What type of van to buy

There are so many great videos and articles on which van to buy. For most people size matters when it comes to living space. When looking for a van not wanting to feel cramped or having prison cell vibes can be a tall ask.

Having built my own vans and lived in different sized vans I can offer my insights and perspective from first hand experience.

Which van to buy? Mercedes Sprinter is the obvious choice and most popular by far, a great option ticking many of the boxes.

But before you commit to a big expense it’s wise to ask yourself a few questions.

What size can I legally drive?  How important is fuel cost (MPG)?  How important is stealth and am I going off road?

In this article:


One of the first questions is: What is the biggest van I can legally drive?

If you passed your car test before 1st January 1997 then you can drive (not for profit) up to 7.5 tons.  After this date you are restricted to 3.5 tons. 

Most commercial vehicles these days that have a twin wheel at the back, this is an easy indicator that it is Plated (literally has a plate in the cab) meaning it is registered with the DVLA for the maximum kerbside weight permitted by its plate when fully loaded.

Single wheels at the back usually indicate a maximum weight of 3.5 tons fully loaded.

To ensure your van does not exceed its maximum weight, you can go to a local weighbridge and check for a small fee (usually 5-10 pounds, many are free. I recommend ringing in advance). The consequences of being overloaded are harsh, especially if you are involved in an accident.


Whether you are a rock climber, cyclist or hiker, having a van to suit your needs and facilitate your travel is the prime objective. 

If you are tall then you will need to consider which way you can sleep in a van and the space you have when deciding the best layout.  Take into consideration the storage needed for any sports equipment.

MPG Vs 4x4

Are you going off-road? If you are a hiker or rock climber the chances are yes, so a 4x4 is an obvious choice.

True freedom is when you can take your home to the best views and not worry about getting stuck.  4x4’s are growing in popularity especially with the demountables and micro campers on the back of a 4x4.

If you tend to visit cities and stay in urban areas then a regular 2 wheel drive should suffice and save money on fuel consumption.

Stealthy Vs Obvious

If avoiding expensive campsites and hiding in plain sight is more your thing then a stealthy work van look is a good option.

I have driven a big van with a chimney and it stands out in a car park and attracts a lot of attention more often from the police or security guards checking that I am not stopping overnight.

Two's company

One person in a van can get lonely but two can start a war.

I often see individuals living in a van, but when I meet couples they are often very suited and adapt to sharing a small space well. Surviving with another in a small space is only possible if you are both willing to compromise and are super chilled.

Sometimes having a small van each is the perfect compromise.

The first van I had was an LDV Maxus ex post office van, it was beaten, scratched and the paint was faded. I was on a tight budget but it had a service history and a long MOT.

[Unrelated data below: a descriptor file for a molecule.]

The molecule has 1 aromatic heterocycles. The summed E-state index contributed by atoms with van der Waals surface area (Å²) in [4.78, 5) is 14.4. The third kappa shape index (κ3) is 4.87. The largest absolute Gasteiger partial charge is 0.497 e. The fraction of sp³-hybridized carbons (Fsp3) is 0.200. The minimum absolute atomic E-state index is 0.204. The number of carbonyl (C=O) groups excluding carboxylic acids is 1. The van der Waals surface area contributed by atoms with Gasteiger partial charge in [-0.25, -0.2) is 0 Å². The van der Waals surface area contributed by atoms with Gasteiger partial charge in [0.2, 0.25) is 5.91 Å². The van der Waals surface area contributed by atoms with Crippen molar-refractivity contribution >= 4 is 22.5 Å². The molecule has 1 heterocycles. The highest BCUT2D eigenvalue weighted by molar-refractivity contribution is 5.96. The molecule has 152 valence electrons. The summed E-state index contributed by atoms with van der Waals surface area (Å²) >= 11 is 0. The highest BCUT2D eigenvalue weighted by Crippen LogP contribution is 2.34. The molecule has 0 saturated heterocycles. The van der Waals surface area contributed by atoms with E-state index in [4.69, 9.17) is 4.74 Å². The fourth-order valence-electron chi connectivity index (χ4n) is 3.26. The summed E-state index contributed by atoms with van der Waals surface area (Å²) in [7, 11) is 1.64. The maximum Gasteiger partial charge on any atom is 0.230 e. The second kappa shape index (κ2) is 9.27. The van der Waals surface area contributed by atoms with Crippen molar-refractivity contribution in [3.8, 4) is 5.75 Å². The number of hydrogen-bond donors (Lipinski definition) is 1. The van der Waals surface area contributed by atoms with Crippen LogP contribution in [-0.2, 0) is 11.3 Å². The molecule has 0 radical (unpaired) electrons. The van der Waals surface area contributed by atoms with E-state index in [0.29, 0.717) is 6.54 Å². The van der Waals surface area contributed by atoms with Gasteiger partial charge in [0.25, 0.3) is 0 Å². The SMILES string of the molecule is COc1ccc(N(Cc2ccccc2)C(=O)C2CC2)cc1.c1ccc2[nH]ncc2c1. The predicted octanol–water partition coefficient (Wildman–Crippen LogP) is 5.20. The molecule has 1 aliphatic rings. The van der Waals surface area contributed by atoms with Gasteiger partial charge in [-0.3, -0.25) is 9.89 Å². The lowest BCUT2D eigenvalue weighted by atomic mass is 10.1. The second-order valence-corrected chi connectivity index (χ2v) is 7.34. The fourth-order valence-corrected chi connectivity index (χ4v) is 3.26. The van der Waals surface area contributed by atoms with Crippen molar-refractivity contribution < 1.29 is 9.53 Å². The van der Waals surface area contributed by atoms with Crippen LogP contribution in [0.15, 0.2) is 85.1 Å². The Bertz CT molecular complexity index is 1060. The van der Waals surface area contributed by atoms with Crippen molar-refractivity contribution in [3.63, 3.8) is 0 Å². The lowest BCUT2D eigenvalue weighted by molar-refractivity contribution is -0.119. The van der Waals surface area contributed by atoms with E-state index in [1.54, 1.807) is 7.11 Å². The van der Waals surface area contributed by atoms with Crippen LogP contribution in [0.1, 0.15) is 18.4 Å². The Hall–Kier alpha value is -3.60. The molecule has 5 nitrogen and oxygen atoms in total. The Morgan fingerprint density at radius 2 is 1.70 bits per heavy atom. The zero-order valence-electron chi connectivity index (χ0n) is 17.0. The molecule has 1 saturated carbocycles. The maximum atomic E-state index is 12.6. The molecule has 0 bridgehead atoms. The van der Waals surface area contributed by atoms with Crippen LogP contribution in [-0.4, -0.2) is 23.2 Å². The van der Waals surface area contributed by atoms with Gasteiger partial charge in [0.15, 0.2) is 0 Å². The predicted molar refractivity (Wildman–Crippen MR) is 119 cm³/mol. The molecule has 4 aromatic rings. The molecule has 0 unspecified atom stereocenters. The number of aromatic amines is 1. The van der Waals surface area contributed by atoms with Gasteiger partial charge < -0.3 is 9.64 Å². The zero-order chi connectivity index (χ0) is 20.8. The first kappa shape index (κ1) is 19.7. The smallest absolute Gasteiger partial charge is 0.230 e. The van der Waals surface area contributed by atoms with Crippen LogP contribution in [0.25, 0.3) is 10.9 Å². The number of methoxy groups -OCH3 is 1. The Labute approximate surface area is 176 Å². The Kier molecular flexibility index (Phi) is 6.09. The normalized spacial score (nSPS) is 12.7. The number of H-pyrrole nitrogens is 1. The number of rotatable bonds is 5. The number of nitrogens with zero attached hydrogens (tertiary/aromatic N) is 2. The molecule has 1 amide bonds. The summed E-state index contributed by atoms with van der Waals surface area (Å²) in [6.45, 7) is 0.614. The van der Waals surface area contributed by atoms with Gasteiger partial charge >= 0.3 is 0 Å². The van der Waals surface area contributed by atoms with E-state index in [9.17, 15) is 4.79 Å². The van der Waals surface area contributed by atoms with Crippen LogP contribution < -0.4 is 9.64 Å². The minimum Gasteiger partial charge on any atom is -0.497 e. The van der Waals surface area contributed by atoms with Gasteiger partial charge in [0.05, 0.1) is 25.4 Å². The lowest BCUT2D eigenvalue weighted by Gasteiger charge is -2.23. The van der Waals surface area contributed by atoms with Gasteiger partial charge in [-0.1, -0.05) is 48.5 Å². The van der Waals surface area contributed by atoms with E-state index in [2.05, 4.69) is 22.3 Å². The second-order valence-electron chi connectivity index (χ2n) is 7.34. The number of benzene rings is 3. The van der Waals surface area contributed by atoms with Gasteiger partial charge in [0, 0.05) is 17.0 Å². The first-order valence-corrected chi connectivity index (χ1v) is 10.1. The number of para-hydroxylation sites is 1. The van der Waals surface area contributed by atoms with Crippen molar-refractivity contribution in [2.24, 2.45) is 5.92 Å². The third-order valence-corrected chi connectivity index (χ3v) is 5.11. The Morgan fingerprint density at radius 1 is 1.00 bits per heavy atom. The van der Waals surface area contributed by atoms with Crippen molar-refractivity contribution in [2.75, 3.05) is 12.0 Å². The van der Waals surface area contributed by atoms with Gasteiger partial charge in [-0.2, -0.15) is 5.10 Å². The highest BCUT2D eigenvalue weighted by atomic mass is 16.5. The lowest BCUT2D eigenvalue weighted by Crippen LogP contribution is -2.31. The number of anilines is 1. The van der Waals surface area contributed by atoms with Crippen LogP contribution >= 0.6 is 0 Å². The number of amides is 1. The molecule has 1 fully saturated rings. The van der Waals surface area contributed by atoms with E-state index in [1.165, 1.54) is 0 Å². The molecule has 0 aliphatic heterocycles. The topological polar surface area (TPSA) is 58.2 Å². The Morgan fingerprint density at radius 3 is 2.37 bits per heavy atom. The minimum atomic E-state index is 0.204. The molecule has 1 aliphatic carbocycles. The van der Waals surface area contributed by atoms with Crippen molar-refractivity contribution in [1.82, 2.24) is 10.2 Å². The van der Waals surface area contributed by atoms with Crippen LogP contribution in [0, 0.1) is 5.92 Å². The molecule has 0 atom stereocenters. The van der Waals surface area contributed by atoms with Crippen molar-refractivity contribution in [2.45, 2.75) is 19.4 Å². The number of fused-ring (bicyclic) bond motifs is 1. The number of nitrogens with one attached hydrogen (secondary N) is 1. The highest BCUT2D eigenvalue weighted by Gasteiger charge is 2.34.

When at the beaches in Spain I spent a lot of time out of the van and that was great. But in more stealthy environments such as the cities it felt a little cramped. It was a medium wheel base and I had a shower room. It was a very testing time.

The Mercedes I had was very big and spacious. It felt airy, it was old and I had to rewire some of the looms but I loved it with the log fire and the size of the bed. It was great.

It did make a statement when entering a supermarket carpark or a beauty spot. And that statement generally was, the hippies are here, lock up your dogs!

Sometimes the lack of maneuverability of such a big vehicle can be a pain in the neck. I didn't keep it long and sold it to go to Cambodia.

After returning from Cambodia

I bought a 16 seater minibus, which I converted into the best camper van in the world (probably).

Other options

Lorries, buses, mini vans and car camping are all different types of living arrangements and  I have seen them in Spain, The Netherlands and Germany.  I considered some of them myself. They all have pros and cons like fuel cost, compromise of space and accessibility, the question is, are they worth the benefits?

Accepting you are on wheels and the restraints this comes with will help to focus on the most important reason why you are looking at a van for accommodation. Freedom and the ability to pursue the lifestyle you dream of. 


Can I live in a car? Yes, but it takes organisation, patience and compromise. One of my wifes campers was a Citroen Berlingo. It had a thetford toilet, bed, table, wardrobe, electricity and a diesel heater. She lived in it for just over a year whilst working part time.

Why is van life so popular? The main reasons that are often cited for the rise in popularity over the last five years are social media, the pandemic and the huge rise in rental prices around the world.

Is van life sustainable? Depends on your definition of sustainable. You can definitely live in a vehicle for many years but probably not when you are elderly, frail and unable to drive, (there may come a time when medical care staff are visiting people in vans as they do in houses now). The small carbon footprint of living is less than living in a house. You are likely to create less rubbish and use less energy.

How much does it cost? I have stated that in the UK I have lived on as little as one hundred pounds a month (not including paying off my minibus from my employer).